## Monday, November 22, 2010

### jacob bernoulli on luck

The mathematics of probability began in the 1650s with the correspondence between Fermat and Pascal on the problem of points. The crucial question, first proposed to Pascal by the Chevalier de Méré, concerned the question of how to divide the pot if a gambling game had to be interrupted before it could be completed, e.g. suppose \$x is the pot, 7 rounds are needed to win, player A has won 6 rounds, while player B has won 5 rounds: if they are forced to interrupt their game at this stage, what constitutes a fair division of the pot?

All early treatises (and even most modern ones) addressed the problem of points in their presentation of the probability calculus. For example, Christiaan Huygens places a discussion of the problem of points near the very start of one of the first treatises on probability, his De ratiociniis in ludo aleae (1657).

In 1713, Jacob Bernoulli's treatise, Ars Conjectandi was published posthumously. This was the first work to prove a limit theorem about probability, as well as extending probability theory to cases where probabilities where unequal, but could be derived from underlying equipossibility. The first of Ars Conjectandi's four section reprints Huygens' treatise with extensive commentary and solutions to all problems. When Huygens presents the problem of points, he points out that only the remaining games need be considered (and not the number of games already played), a remark which Huygens supplements with the comment:
In general, we should take no account of past games when we compute the lots for games that are all in the future. For in any new game the probability that fortune will continue to favor those that it has favored before is no great than the probability that it will favor those who have been the most unfortunate. I observe this in opposition to the ridiculous opinion of the many who think of fortune as some kind of habit, which remains in a person for a while and somehow gives him almost a right to expect similar fortune to continue.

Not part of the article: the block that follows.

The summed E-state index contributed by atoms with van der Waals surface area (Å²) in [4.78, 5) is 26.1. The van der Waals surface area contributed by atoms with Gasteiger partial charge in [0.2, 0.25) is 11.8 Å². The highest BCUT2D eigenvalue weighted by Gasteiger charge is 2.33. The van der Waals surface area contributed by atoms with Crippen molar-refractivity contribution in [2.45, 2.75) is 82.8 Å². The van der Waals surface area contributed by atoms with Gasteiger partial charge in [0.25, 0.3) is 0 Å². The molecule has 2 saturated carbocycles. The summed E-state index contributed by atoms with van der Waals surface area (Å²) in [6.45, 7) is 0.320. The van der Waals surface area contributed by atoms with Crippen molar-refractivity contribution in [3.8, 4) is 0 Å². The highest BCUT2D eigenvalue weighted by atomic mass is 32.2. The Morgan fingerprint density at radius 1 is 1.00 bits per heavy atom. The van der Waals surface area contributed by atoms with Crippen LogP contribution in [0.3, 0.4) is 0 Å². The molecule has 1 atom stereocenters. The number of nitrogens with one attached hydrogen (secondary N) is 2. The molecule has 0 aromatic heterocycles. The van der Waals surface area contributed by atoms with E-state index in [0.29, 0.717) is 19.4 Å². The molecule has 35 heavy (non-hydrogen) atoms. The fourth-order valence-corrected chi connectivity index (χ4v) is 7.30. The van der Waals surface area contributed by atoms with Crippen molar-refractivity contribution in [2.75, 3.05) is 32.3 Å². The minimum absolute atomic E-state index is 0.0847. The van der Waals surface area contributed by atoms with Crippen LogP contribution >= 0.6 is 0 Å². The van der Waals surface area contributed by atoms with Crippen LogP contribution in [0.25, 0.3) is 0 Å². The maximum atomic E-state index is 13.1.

Of course, Bernoulli is absolutely right, a point which can even be empirically determined, e.g. as in the hot hand fallacy.

An interesting question, though, is the balance of opinion on the question of streaks of luck vs. the gambler's fallacy, which expects streaks to reverse, or be balanced by future outcomes. Of course, from both the mathematical and the empirical standpoints, probabilities are not affected by streaks or runs in the outcomes. But, from a sociological standpoint, is belief in luck (good or bad) more common than belief in the gambler's fallacy? Given that they are mutually contradictory, how frequently can both beliefs be found in the same individual? If belief in one statistically dominates belief in the other, why? Underlying optimism (pessimism)? If our beliefs about such matters are derived from our experience with the world, why the tendency to distort rather than simply probability match (especially given that humans can be quite good at probability matching under other circumstances)?